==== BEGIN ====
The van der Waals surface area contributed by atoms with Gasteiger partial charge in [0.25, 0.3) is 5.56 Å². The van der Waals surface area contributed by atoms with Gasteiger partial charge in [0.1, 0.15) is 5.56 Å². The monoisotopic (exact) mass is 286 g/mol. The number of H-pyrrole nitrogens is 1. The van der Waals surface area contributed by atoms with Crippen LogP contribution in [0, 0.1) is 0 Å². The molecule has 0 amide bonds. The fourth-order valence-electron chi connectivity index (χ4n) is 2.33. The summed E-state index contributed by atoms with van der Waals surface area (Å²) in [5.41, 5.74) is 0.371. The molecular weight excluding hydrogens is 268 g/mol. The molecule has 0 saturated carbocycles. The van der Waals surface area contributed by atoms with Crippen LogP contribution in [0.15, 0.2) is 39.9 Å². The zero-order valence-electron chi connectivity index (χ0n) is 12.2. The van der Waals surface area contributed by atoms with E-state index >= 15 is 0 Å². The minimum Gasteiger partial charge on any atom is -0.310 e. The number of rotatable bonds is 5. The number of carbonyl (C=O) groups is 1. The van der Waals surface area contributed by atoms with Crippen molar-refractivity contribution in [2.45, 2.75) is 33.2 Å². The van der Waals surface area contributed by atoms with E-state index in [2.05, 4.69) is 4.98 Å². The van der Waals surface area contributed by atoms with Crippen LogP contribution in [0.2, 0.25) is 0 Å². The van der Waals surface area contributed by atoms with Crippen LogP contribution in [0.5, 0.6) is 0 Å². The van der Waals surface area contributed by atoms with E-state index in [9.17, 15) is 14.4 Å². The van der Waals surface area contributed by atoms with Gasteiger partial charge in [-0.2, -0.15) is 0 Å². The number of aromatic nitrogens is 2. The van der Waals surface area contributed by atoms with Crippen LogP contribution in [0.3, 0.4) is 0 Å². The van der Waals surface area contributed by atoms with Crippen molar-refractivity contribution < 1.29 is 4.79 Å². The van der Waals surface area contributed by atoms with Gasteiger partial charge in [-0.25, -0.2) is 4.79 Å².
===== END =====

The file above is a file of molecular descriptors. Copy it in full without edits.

The van der Waals surface area contributed by atoms with Gasteiger partial charge in [0.25, 0.3) is 5.56 Å². The van der Waals surface area contributed by atoms with Gasteiger partial charge in [0.1, 0.15) is 5.56 Å². The monoisotopic (exact) mass is 286 g/mol. The number of H-pyrrole nitrogens is 1. The van der Waals surface area contributed by atoms with Crippen LogP contribution in [0, 0.1) is 0 Å². The molecule has 0 amide bonds. The fourth-order valence-electron chi connectivity index (χ4n) is 2.33. The summed E-state index contributed by atoms with van der Waals surface area (Å²) in [5.41, 5.74) is 0.371. The molecular weight excluding hydrogens is 268 g/mol. The molecule has 0 saturated carbocycles. The van der Waals surface area contributed by atoms with Crippen LogP contribution in [0.15, 0.2) is 39.9 Å². The zero-order valence-electron chi connectivity index (χ0n) is 12.2. The van der Waals surface area contributed by atoms with E-state index >= 15 is 0 Å². The minimum Gasteiger partial charge on any atom is -0.310 e. The number of rotatable bonds is 5. The number of carbonyl (C=O) groups is 1. The van der Waals surface area contributed by atoms with Crippen molar-refractivity contribution in [2.45, 2.75) is 33.2 Å². The van der Waals surface area contributed by atoms with E-state index in [2.05, 4.69) is 4.98 Å². The van der Waals surface area contributed by atoms with Crippen LogP contribution in [0.2, 0.25) is 0 Å². The van der Waals surface area contributed by atoms with Crippen LogP contribution in [0.5, 0.6) is 0 Å². The van der Waals surface area contributed by atoms with E-state index in [9.17, 15) is 14.4 Å². The van der Waals surface area contributed by atoms with Gasteiger partial charge in [-0.2, -0.15) is 0 Å². The number of aromatic nitrogens is 2. The van der Waals surface area contributed by atoms with Crippen LogP contribution in [0.3, 0.4) is 0 Å². The van der Waals surface area contributed by atoms with Crippen molar-refractivity contribution < 1.29 is 4.79 Å². The van der Waals surface area contributed by atoms with Gasteiger partial charge in [-0.25, -0.2) is 4.79 Å².